At its heart, The Best Man is a kind of a character study with some interesting and evocative writing. The story is quite elaborate and lengthy too, and the suggested playtime of 90 minutes seems accurate. Overall, it could be worth a try if you're looking for a well-written, introspective character-driven story in the choice-based format.
Taste of Fingers is a choice-based game by V Dobranov, published in 2021. You are a business man hiding in a cafe somewhere in Hong Kong after something very bad has happened outside.
The gameplay is fairly linear and simple, basically consisting of clicking on text links to unveil optional text or progress reading the story. (Spoiler - click to show)Most of the narrative is focused on exploring your memories, and you have six different memories you can sink into. You only have a limited number of choices regarding which memories to explore, so it's not possible to see all of the game's content on a single playthrough. The game has no branching story paths beyond that, but keeping the player in a passive role makes sense in a story like this which is focused on introspection and fear.
The user interface is quite smooth to both use and look at. It also uses color to create an impression of the weather and time of day inside the story, which works well for setting the mood.
The story successfully creates a feeling of anxiety and hopelessness. It also feels quite topical: (Spoiler - click to show)unrest in East Asia, viruses, isolation, racism, social collapse... a lot of the individual strands of the story here seem to have at least some type of an indirect connection with current events, which gives the story additional dramatic weight as well as potential to depress.
My playthrough of the game took around 20 to 25 minutes, but it does have a bit of replay value if you want to see all of its content. Overall, it's a somewhat short but all the more grim horror story that takes place in a contemporary setting, and it should please those who are looking for one.
Codex Sadistica is a parser-based game by grave snail games, published in 2021. You are Scream, a metal vocalist at a tightly packed metal festival that is held up by a pretentious glam metal band. It's up to you and your bandmates to save the day with the power of real metal.
This is a fairly compact, fairly light-hearted puzzling adventure. It has one quite unique puzzle mechanic: you are able to jam with your band members to produce different type of metal genres. The sheer power of music generates different effects, f.e. (Spoiler - click to show)death metal makes people angrier and sludge metal causes literal sludge to spill out and cover the floor. It's a fun system, although the way it's handled in moment-to-moment gameplay does rely rather heavily on trial-and-error. The game is a little bit short for the complexity of the system too - in a way, I felt like the story ended right around the time when I was coming to grips with all the existing genre combinations.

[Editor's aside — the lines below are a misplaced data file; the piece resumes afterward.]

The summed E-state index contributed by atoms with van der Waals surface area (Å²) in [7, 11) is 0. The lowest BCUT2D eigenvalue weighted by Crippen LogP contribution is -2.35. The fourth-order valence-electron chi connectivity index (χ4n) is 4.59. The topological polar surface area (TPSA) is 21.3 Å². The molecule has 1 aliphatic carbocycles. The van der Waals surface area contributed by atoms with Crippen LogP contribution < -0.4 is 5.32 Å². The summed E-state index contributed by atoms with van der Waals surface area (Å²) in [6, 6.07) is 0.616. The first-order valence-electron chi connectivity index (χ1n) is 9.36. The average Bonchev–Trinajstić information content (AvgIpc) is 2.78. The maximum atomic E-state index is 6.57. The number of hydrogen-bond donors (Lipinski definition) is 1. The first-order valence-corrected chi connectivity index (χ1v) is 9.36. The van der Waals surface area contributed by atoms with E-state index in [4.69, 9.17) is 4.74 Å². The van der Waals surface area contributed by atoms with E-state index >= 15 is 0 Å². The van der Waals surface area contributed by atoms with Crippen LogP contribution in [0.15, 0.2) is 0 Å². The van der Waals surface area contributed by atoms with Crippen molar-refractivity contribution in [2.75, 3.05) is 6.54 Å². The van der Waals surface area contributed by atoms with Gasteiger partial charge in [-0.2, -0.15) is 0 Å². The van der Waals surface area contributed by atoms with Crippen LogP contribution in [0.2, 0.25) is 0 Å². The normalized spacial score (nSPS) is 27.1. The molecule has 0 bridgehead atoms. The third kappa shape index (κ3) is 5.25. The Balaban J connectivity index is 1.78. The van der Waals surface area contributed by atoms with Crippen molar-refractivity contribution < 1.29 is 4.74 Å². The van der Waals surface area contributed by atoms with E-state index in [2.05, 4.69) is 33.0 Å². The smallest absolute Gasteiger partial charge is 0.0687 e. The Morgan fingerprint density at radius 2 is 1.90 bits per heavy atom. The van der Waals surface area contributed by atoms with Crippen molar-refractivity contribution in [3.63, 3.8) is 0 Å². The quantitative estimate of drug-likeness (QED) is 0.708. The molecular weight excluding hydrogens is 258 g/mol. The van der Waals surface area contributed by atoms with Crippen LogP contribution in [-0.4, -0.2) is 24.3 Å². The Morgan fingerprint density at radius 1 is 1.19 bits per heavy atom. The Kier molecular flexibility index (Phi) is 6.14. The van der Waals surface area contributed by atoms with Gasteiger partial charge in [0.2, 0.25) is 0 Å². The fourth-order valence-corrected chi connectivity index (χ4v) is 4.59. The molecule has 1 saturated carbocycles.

As an avid metal listener, I found the setting and the writing amusing, although there were a few times I couldn't completely follow the game's humor and logic. For example, glam metal is presented as having fantasy themes and a very slow tempo, which doesn't really resemble any glam I've heard in my life. (Spoiler - click to show)As a side note, Mae's tirade about gatekeeping in metal also rings a little hollow since the entire setup of the game is based around heroically ridding the music festival of lesser metal... but maybe that's a part of the joke?
The implementation is somewhat lacking. Many seemingly important things mentioned in the prose haven't been implemented, and the ones that have been implemented typically have generic descriptions. You can't talk to your bandmates outside scripted moments, random NPC dialogue can be intrusive and repetitive, you can't "listen" to get unique responses even though it's a game about music... and so on. The game generally works and can be played to completion, but this type of mild roughness makes figuring out its logic harder, and it also seems like a missed opportunity for additional jokes and lore.